It’s easy to think that a law-abiding citizen has nothing to gain from blockchain privacy, however, this leads to two dangers. First, the government isn’t the only potential entity out there trying to snoop on you. Malicious attackers attempt to collect personal information about you for profitable gains such as acquiring intel on your business to the benefit of competitors. Second, some governments can be trustworthy, however, many aren’t. Privacy protocols are needed to help people express financial self-sovereignty for financial inclusion.

Technology has enabled people to interact globally, where we all function as borderless, world citizens. Legality-wise, this sense of globalization is not so simple. While a universal code of law protecting cryptocurrency users is not in the foreseeable future, the Bitcoin Private community is proud to develop solutions for financial freedom where privacy is no longer a luxury, yet a fundamental right.

Isolated incidents by nefarious characters, such as the Silk Road facilitators, are not indicative of the human condition whole. Privacy is not binary. It’s a smooth continuum and an arms race between privacy seekers, and destroyers. The Bitcoin Private community is proud to serve on the front line against privacy destroyers to protect the crypto community.

 

And by extension of that, we’re obviously seeing quite a lot of regulatory tightening in the crypto world at present. How do you see that situation panning out, especially for currencies that governments are more uncomfortable with?

It depends on what dimension of regulation we are talking about and for what end purpose. Some parts of regulation will be perceived positively and others negatively. We are fans of whatever drives the greater crypto ecosystem forward, all the while respecting the positive intentions of projects who are looking to protect consumers and businesses across the world, one of those being Bitcoin Private.

To answer the question more directly, the “situation” with relation to regulatory certainty & uncertainty is panning out just fine for all cryptocurrencies, even those that some governments may have more issue with. From our point of view, this will be an ongoing development on the regulators side and it is something that is already baked into the minds / plans of many projects within crypto today.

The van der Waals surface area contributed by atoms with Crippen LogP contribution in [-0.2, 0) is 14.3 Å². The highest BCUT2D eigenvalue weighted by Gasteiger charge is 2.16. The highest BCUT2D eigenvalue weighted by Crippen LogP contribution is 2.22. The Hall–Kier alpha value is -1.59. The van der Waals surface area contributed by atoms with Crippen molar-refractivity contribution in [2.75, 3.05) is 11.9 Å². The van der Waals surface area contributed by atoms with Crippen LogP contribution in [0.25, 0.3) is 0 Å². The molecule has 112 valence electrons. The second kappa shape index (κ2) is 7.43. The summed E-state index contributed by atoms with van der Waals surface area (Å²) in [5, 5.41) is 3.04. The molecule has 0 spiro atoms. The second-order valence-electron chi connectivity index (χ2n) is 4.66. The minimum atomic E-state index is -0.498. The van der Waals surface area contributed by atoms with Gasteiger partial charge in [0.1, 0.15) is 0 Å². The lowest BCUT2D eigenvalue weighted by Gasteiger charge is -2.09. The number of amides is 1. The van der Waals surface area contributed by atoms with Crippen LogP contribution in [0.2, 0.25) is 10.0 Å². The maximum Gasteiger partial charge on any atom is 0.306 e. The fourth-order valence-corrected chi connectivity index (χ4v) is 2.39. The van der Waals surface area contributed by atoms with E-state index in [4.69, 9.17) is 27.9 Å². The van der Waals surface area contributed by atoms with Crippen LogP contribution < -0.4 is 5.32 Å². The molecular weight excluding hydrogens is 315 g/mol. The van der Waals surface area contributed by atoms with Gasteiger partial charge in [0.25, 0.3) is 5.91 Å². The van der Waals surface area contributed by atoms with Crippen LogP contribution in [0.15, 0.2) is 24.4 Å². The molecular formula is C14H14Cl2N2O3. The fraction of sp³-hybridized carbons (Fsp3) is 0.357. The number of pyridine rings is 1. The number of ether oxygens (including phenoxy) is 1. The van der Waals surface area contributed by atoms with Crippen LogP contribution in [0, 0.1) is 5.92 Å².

It’s been two months now since the hard fork. What’s been going on over at Bitcoin Private since then? And what can people look forward to over the coming weeks and months?

Much has transpired since our mainnet launch. All development progress can always be tracked on our Medium account, and of course our Github for more technical community members.

Recently, we announced a rebasing of Bitcoin Private. Currently, all zerocash protocol coins are approximately three years behind Bitcoin. Upgrading the current codebase has proven quite cumbersome; therefore, we have chosen to completely rebase zk-SNARKs on top of the most current Bitcoin code. This will incorporate a significant amount of upgrades to the Bitcoin Private node and network, including SegWit, Lightning Network, and HD wallets.

Additionally, we are focused on rolling out user friendly products for our community to make use of our protocol. For example, we are rolling out the first version of our merchant product in response to the large level of demand for accepting BTCP payments worldwide. We recognize that the ease of use of our protocol is just as important as the underlying technology itself.

While much of our development over the course of 2018 is focused on the BTCP rebasing as well as the Merchant platform, we have a development roadmap available on our website for anyone interested in other projects we are currently working on.